This most recent dialogue between the Barth syndrome community and members of various groups within the FDA (including those from the Division of Cardiology and Nephrology and the Division Rare Diseases and Medical Genetics in the Center for Drug Evaluation and Research - CDER, as well as representatives from the Center for Biologics Evaluation and Research - CBER) showcases ways in which BSF is pioneering new territory in rare disease drug development and approval. This FDA listening session, while focused on the cardiac aspects of Barth syndrome, helped demonstrate more broadly how people with rare diseases share unique attitudes toward acceptance of less certainty when considering benefits. Darryl, a young adult who suffers from Barth syndrome, who participated in the listening session, shares his perspective. “I understand that, even if a drug has gone through a clinical trial, it doesn’t necessarily mean that a clinical benefit is guaranteed. I understand that there may be unknowns when the drug has only been studied in a very small number of people because my condition is so rare. I even understand that a drug might help some people feel better, but it might not help me. But I still want to try. I’ll keep trying. I am steadfast in my willingness to try because I literally have no other options, and I want to live.”

The emphasis on acceptance of less certainty when considering the clinical benefit of therapies was a first in FDA listening sessions, not only for Barth syndrome but for all rare diseases. Uncertainty is something FDA has long-recognized in its regulations at 21 CFR 312.80, which calls for flexibility in applying its approval standards to drugs for life-threatening and severely debilitating diseases, especially where there is no satisfactory alternative therapy. In December 2019 guidance, FDA reaffirmed that less certainty about effectiveness may be acceptable, especially in rare disease settings. “To my knowledge, before Barth syndrome, no patient community has specifically discussed the degree of uncertainty it would accept for potential new drugs. This builds on the important input this community provided at the EL-PFDD meeting, which helped describe the seriousness of Barth and its dire unmet medical need from the patient perspective. Together, this understanding of the patient experience and patients’ expectations will help FDA apply its regulatory framework in a tailored and appropriately flexible way,” says James Valentine, food and drug lawyer at Hyman, Phelps & McNamara, P.C.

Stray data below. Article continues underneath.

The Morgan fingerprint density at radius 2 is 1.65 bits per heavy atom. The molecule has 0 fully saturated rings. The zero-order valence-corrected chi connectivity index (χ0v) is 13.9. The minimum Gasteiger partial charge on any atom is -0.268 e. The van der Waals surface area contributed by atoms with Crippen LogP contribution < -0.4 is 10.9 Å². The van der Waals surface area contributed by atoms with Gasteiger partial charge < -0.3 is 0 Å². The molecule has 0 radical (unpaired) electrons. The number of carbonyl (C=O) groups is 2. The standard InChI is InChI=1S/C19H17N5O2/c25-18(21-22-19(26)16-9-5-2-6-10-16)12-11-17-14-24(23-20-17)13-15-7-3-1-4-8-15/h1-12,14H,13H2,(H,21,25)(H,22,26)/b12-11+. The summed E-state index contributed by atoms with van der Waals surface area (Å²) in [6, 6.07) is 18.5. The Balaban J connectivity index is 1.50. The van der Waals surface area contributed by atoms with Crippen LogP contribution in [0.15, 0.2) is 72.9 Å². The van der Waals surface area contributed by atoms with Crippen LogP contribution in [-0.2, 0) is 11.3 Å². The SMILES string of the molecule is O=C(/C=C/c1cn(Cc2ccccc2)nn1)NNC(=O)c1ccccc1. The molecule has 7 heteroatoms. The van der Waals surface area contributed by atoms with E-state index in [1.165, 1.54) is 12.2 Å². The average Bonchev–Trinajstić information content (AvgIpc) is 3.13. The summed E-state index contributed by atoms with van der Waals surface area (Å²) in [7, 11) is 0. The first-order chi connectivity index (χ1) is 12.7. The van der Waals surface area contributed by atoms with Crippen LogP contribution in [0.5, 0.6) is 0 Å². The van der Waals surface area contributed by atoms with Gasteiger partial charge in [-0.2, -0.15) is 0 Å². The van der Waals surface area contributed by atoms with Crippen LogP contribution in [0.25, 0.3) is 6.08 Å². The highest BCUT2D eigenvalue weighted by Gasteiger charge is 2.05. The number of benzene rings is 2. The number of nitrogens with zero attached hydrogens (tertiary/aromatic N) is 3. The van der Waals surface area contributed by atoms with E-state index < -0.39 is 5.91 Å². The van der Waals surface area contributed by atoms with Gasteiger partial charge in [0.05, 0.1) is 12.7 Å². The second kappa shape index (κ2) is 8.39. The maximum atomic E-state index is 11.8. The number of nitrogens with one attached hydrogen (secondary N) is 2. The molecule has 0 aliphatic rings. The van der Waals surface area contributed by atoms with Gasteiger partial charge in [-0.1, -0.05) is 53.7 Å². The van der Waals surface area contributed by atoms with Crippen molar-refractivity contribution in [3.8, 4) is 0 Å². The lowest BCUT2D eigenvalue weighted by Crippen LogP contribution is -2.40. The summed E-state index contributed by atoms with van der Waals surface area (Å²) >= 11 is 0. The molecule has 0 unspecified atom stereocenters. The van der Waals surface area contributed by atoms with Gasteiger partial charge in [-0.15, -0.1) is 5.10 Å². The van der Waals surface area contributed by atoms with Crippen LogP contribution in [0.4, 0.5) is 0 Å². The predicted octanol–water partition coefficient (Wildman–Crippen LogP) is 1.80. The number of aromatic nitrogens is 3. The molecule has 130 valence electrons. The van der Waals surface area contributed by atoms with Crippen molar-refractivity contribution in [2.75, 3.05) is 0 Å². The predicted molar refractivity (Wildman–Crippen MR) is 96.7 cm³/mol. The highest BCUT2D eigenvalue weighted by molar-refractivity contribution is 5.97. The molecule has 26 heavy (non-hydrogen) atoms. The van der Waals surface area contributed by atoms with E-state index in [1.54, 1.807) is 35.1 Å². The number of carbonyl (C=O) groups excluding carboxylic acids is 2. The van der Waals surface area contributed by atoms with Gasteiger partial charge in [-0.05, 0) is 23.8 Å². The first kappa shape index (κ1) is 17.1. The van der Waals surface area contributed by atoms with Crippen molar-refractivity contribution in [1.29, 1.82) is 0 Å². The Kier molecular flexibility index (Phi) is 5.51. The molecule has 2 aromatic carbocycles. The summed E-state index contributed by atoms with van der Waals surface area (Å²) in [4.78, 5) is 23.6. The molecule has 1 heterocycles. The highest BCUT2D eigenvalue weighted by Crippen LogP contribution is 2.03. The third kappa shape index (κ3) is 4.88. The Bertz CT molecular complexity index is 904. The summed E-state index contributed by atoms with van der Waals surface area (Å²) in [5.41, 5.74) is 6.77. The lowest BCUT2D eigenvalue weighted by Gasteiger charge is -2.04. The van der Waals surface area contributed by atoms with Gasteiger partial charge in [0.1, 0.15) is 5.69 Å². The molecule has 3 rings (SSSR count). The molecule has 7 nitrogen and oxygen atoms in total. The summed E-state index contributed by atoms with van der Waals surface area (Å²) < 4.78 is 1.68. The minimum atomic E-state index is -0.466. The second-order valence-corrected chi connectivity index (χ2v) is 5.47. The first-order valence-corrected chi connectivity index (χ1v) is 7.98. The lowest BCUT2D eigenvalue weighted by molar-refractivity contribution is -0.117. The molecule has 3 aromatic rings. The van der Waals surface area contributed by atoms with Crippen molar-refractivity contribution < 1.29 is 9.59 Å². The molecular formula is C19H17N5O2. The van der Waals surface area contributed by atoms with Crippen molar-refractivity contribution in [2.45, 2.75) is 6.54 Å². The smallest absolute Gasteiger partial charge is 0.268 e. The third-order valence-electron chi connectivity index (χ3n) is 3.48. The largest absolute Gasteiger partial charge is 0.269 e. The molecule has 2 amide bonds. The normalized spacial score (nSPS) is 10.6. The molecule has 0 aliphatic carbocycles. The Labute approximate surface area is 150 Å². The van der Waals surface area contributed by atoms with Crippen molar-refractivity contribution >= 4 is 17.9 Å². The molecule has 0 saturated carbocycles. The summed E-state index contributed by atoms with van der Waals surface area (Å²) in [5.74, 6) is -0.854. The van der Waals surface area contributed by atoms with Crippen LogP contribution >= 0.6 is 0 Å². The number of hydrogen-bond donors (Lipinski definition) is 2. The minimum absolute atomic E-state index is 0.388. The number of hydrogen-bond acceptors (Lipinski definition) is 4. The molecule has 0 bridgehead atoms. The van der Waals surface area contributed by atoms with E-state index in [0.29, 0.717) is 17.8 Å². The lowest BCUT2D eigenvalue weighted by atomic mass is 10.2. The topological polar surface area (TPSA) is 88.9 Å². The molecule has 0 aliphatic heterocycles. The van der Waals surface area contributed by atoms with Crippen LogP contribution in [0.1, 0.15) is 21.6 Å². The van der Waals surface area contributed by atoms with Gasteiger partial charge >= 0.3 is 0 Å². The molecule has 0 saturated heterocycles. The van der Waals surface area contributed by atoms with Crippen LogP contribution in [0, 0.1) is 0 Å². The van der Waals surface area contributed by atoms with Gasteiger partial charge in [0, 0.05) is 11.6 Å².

Barth Syndrome Foundation is grateful to all the listening session participants, including the affected individuals, caregivers and bereaved parents who bravely shared their stories, as well as members of FDA who posed thoughtful questions and listened in earnest in order to better understand the perspectives of patients with the rare disease Barth syndrome.

Barth Syndrome Foundation ( and our international affiliates comprise the only global network of families, healthcare providers, and researchers solely driven by the mission to save lives through education, advances in treatment and finding a cure for Barth syndrome. Considered a role model in rare disease advocacy, BSF has funded nearly $5.6M USD since 2002 and catalyzed over $26M USD in funding from other agencies to advance global scientific discoveries to end the suffering and loss of life from Barth syndrome. Additionally, BSF provides a lifeline to families and individuals living with Barth syndrome around the world, offering individualized support, educational conferences, a patient registry and collaborations with specialist healthcare providers to define standards of care, treatment and rapid diagnosis.

Barth syndrome is a rare, life-threatening, genetic mitochondrial disorder primarily affecting males. Affected individuals may suffer from heart failure and cardiac arrhythmia issues, muscle weakness, and infection (caused by neutropenia). Additional characteristics of the syndrome commonly include growth delay, extreme fatigue, feeding problems, impaired lipid metabolism, and cardiolipin deficiency. In some individuals affected by Barth syndrome, the symptoms can be very severe, resulting in heart transplantation, potentially lethal infections, and death.